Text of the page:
Book reviews

Us, by David Nicholls | Book review

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‘I was looking forward to us growing old together. Me and you, growing old and dying together.’

‘Douglas, who in their right mind would look forward to that?’”

This quote convinced me to pick up Us by David Nicholls. Maybe I’m a bit cookey, maybe it’s not going to persuade anyone else, but I think you can see from this quote how this book won’t be as anything else you’ve read.

Telling the story of the docile, mild-mannered scientist Douglas and his beautiful, creative, artistic wife Connie, Us is a journey through Europe, though the lives of two people who are as different as they can be from each other.

What started out as a completely different perspective (a middle-aged man) for me, ended up as a touching and heart warming story that I empathised with.

This is the story of a marriage in shambles, but it’s also a great tale of the modern man, who can’t seem to find his feet in his own family, becoming detached from it in spite of his best efforts to connect.

Douglas’s relationship with his son Albie seemed to represent lots of father-son/daughter relationships I’ve known. Douglas has the best intentions and he wants everything for his son. He wants Albie to be happy, for him to make the right choices in life, for Albie to have everything Douglas didn’t.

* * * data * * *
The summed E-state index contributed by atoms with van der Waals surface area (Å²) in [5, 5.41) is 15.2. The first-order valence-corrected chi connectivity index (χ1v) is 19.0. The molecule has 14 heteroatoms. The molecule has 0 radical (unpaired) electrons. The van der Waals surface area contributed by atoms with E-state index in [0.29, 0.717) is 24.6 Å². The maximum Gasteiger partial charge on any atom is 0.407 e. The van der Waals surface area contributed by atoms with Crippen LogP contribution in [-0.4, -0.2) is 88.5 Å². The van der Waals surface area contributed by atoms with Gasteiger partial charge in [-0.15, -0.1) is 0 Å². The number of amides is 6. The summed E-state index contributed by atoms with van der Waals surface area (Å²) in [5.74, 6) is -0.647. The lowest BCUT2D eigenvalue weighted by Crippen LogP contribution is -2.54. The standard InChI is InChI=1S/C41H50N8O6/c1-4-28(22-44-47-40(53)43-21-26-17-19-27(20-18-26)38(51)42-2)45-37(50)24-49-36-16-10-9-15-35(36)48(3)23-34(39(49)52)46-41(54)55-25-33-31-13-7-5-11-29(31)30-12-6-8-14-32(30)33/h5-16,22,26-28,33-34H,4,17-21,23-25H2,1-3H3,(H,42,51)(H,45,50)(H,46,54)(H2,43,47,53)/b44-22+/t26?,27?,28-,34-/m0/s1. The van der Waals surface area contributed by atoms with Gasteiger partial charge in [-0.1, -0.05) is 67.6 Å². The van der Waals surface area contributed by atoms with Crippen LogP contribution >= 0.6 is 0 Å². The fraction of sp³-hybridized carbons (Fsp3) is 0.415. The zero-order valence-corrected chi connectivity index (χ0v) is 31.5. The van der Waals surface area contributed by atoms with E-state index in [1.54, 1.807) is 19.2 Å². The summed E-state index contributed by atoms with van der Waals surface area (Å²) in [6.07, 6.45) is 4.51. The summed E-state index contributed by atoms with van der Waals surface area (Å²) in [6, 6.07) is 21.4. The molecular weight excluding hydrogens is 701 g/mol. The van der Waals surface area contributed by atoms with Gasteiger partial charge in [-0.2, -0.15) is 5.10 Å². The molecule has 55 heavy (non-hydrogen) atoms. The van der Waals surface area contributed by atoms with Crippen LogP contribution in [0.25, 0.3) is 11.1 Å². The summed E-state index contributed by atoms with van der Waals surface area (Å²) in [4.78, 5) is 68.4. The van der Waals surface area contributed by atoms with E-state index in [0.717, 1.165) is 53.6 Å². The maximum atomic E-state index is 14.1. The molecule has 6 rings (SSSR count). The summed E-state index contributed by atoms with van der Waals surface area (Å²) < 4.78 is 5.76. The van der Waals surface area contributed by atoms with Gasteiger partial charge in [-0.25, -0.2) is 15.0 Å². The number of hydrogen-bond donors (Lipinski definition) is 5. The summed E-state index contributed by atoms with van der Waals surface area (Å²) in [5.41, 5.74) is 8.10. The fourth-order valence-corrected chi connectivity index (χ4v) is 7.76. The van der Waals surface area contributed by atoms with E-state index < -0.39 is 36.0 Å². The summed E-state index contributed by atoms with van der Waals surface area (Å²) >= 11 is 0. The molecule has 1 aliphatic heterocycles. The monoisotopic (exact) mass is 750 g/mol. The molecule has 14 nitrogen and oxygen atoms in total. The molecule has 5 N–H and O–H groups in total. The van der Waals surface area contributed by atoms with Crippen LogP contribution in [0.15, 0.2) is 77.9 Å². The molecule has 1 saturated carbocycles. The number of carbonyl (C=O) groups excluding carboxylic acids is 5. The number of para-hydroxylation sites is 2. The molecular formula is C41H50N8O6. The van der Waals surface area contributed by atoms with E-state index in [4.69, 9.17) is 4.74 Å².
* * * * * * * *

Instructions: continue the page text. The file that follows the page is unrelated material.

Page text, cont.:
However, he’s disconnected from reality and from the person his son has become. It was gut wrenching to hear about the physical separation between the two, from wrestling to hand holding to no affection at all. When there isn’t a natural comfortable feeling between fathers and children, how can a relationship be healthy?

In my mind, this particular aspect of the book sparked lots of feminist points. What are we teaching our boys that they become so detached from reality and unable to form a healthy relationship with their children? Masculinity is much too commonly defined as being the provider, the teacher, the enforcer. All these roles men take over when they become fathers make them alienate themselves from their families. Expressing your love for your child is seen as unnatural, emasculating and something that should always be implied, but not actually said.

Communication is so skewed by preconceptions and fear of expressing anything that’s not in line with stereotypes.

In my opinion, you can see all of this in Douglas, especially because you get an understanding of his background, his own family and how he was raised. You can a complete picture of him as a character and that’s such a lovely realisation to come to at the end. I was at peace with the story (and I would have been no matter the ending) because I felt I saw Douglas grow and change throughout his journey.

I also felt I was on a trip alongside the main characters, getting to know them more and more through their action in the present and the stories told from the past.

Rating: 🌟🌟🌟🌟 | I loved it!

🌟 Happy reading! 🌟

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